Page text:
Exclusive: Bereaved Families Commemorate Loved Ones Lost on 9/11
In memory of the terrorist attacks of September 11th, 2001, The Algemeiner spoke with two parents who had their lives forever changed, 11 years ago today.
Roman Gertsberg lost his only daughter Marina in the September 11th attacks.
“As I’ve done for the last 11 years, I went to ground zero in the morning before the first toll bell rings, which I believe was the time I lost my daughter,” Gertsberg said. “We stay until they pronounce her name and wait for last toll bell.”
After the tow bell rings, Gertsberg and his family slowly make their way to the cemetery.
“All day we are with friends, family members, supporters, and public officials. It is a very hectic and tough day for all of us, but it is the least that we can do to make sure those lives can be remembered.”
Asked about the work his family has initiated in honor and memory of Marina, Mr. Gertsberg spoke of two different projects.
“We established two educational scholarships – one at Baruch College, where she had just started to get her Master’s degree, and one in Binghamton where she received her Bachelor’s.”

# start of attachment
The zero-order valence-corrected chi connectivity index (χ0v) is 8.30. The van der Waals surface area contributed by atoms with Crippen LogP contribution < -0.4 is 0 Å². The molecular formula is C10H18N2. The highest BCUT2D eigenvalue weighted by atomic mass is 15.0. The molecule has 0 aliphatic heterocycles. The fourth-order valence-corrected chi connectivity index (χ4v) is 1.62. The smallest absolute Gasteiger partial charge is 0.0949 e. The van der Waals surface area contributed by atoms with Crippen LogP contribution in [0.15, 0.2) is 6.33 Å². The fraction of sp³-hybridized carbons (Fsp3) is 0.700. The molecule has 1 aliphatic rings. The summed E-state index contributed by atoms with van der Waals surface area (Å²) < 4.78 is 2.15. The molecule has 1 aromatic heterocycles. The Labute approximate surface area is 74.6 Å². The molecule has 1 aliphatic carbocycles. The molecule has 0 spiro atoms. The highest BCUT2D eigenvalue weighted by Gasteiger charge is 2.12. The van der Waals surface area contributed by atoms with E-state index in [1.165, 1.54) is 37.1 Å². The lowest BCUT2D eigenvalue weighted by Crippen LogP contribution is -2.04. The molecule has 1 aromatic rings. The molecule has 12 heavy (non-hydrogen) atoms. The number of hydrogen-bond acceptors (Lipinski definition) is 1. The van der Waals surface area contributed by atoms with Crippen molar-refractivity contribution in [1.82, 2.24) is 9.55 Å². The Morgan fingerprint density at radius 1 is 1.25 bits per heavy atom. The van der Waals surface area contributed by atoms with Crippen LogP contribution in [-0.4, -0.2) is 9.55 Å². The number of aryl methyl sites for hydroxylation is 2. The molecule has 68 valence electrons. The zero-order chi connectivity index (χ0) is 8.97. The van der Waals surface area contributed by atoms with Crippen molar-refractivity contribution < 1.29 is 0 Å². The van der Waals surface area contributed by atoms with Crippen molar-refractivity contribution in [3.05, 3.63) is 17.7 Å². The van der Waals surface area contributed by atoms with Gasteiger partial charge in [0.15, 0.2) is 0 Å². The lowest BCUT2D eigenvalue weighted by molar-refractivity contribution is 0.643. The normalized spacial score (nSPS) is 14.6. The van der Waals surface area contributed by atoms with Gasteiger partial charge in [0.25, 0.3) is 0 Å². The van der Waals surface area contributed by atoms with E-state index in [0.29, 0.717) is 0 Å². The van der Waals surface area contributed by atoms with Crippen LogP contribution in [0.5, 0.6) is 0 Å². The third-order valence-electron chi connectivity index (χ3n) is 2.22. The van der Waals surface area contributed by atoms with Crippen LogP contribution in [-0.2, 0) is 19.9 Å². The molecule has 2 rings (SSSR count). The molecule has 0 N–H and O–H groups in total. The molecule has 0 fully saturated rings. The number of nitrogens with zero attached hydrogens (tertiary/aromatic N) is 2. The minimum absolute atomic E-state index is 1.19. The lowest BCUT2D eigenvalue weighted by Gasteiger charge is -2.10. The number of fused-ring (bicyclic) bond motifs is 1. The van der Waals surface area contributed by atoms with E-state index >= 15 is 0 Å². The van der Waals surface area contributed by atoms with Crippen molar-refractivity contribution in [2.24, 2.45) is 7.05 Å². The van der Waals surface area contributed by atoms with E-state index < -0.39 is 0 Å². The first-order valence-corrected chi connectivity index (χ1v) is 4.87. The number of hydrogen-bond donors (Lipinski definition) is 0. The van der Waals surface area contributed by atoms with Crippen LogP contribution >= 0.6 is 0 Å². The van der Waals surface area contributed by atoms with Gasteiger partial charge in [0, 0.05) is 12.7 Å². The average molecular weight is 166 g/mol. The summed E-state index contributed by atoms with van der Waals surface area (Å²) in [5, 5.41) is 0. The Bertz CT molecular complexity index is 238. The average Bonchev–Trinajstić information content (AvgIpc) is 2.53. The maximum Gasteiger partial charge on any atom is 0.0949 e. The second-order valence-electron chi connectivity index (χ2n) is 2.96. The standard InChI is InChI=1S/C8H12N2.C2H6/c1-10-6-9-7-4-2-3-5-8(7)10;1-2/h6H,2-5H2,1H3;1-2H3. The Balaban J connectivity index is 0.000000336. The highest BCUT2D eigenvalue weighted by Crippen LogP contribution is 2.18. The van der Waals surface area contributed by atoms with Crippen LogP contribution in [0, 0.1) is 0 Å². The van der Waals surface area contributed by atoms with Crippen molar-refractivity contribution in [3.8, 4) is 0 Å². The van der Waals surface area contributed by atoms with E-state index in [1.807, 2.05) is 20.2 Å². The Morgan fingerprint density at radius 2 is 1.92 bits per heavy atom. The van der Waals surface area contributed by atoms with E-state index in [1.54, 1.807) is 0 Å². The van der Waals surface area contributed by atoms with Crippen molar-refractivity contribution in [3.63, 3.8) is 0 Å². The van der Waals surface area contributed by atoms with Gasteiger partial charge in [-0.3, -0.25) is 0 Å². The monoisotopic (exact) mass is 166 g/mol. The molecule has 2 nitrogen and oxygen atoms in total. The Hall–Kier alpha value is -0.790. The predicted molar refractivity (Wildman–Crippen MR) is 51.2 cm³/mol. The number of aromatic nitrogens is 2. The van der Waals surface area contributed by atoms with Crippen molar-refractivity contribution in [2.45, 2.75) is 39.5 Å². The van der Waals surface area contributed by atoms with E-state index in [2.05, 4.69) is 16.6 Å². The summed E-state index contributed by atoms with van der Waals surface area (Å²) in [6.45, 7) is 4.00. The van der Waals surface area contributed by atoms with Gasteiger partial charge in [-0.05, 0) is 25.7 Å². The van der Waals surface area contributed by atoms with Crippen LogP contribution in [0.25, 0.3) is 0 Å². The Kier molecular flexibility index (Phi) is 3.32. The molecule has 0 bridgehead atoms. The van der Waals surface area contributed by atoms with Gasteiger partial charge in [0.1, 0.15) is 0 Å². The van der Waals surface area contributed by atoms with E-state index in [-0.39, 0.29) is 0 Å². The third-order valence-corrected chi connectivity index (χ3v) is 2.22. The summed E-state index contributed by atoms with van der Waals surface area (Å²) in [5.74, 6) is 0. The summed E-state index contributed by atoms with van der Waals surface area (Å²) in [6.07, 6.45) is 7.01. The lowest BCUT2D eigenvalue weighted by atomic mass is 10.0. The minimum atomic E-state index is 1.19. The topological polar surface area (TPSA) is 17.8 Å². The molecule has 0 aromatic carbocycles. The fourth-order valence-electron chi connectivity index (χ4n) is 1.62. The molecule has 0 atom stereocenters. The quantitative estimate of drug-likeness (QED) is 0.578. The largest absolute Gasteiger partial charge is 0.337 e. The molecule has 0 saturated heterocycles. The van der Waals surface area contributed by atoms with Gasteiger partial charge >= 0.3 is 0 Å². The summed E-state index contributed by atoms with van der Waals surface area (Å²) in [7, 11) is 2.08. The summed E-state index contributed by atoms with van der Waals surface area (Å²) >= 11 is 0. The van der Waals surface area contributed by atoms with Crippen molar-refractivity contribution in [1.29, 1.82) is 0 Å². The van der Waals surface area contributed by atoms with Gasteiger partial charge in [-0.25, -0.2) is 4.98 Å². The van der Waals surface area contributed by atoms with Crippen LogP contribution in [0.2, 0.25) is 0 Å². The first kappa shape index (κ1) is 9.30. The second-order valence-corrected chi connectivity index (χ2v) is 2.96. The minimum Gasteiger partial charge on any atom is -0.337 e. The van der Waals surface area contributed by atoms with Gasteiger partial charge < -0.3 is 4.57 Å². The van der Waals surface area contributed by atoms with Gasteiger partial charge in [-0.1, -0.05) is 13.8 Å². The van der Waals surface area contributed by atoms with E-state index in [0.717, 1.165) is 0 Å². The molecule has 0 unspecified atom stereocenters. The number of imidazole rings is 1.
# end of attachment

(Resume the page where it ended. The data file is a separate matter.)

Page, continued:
In a moving tribute to his daughter, a friend and family member chose to use the name Marina when they had children.
“My best friend had twins and one of the daughters carried my daughter’s name, and my nephew also has a child with her name.”
Faina Zaltsman, is a holocaust survivor who lost her only son, Arkady.
“All the days are very hard for us. For so many years our hearts are broken and we miss our son very much,” Zalstman said. “We came to America with hope for a bright future, and my son became a famous architect. He loved architecture from a very young age and worked at Skidmore, Owings and Merrill.”
Zaltsman’s son was on the 105th floor of the South Tower when the plane struck.
“He was celebrating the completion of his last design for the renovation of Toronto’s airport. My granddaughter was the last to see him, he took her to school, and she was 15 years old.”
At the ceremony on Tuesday near Ground Zero, Zaltsman’s widow was selected to attend.
“This year, my daughter in law was invited to read his name at ground zero. Every year she applied but it is 3000 people, and finally she received a call and this year she was invited. My granddaughter is 27 and she went together with her mother to Ground Zero.”